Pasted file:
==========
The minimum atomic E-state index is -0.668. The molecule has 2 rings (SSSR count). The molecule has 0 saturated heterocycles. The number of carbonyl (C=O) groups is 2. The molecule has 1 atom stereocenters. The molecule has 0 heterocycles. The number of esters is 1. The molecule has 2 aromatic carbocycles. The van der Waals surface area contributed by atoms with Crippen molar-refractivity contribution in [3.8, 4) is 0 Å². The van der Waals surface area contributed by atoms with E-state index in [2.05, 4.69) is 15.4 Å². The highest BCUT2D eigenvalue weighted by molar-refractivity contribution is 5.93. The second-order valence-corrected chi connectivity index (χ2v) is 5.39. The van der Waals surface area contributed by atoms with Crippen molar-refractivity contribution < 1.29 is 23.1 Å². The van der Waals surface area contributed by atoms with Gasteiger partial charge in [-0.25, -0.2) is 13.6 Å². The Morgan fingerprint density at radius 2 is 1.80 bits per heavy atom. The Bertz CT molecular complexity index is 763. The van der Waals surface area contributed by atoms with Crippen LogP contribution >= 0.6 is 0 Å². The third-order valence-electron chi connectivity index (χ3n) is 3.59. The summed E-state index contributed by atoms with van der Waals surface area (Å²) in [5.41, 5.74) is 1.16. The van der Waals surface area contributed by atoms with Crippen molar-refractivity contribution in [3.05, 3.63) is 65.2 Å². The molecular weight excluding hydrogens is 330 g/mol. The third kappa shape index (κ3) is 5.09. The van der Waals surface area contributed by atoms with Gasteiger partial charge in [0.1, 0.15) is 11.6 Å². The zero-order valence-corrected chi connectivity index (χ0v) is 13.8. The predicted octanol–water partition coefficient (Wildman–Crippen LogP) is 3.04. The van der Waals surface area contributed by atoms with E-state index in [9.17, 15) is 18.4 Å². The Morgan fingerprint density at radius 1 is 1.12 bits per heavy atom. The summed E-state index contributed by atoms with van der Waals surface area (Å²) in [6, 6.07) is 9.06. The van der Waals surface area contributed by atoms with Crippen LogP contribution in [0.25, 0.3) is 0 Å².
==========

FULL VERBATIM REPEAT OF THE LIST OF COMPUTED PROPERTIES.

The minimum atomic E-state index is -0.668. The molecule has 2 rings (SSSR count). The molecule has 0 saturated heterocycles. The number of carbonyl (C=O) groups is 2. The molecule has 1 atom stereocenters. The molecule has 0 heterocycles. The number of esters is 1. The molecule has 2 aromatic carbocycles. The van der Waals surface area contributed by atoms with Crippen molar-refractivity contribution in [3.8, 4) is 0 Å². The van der Waals surface area contributed by atoms with E-state index in [2.05, 4.69) is 15.4 Å². The highest BCUT2D eigenvalue weighted by molar-refractivity contribution is 5.93. The second-order valence-corrected chi connectivity index (χ2v) is 5.39. The van der Waals surface area contributed by atoms with Crippen molar-refractivity contribution < 1.29 is 23.1 Å². The van der Waals surface area contributed by atoms with Gasteiger partial charge in [-0.25, -0.2) is 13.6 Å². The Morgan fingerprint density at radius 2 is 1.80 bits per heavy atom. The Bertz CT molecular complexity index is 763. The van der Waals surface area contributed by atoms with Crippen LogP contribution >= 0.6 is 0 Å². The third-order valence-electron chi connectivity index (χ3n) is 3.59. The summed E-state index contributed by atoms with van der Waals surface area (Å²) in [5.41, 5.74) is 1.16. The van der Waals surface area contributed by atoms with Crippen molar-refractivity contribution in [3.05, 3.63) is 65.2 Å². The molecular weight excluding hydrogens is 330 g/mol. The third kappa shape index (κ3) is 5.09. The van der Waals surface area contributed by atoms with Gasteiger partial charge in [0.1, 0.15) is 11.6 Å². The zero-order valence-corrected chi connectivity index (χ0v) is 13.8. The predicted octanol–water partition coefficient (Wildman–Crippen LogP) is 3.04. The van der Waals surface area contributed by atoms with E-state index in [9.17, 15) is 18.4 Å². The Morgan fingerprint density at radius 1 is 1.12 bits per heavy atom. The summed E-state index contributed by atoms with van der Waals surface area (Å²) in [6, 6.07) is 9.06. The van der Waals surface area contributed by atoms with Crippen LogP contribution in [0.25, 0.3) is 0 Å².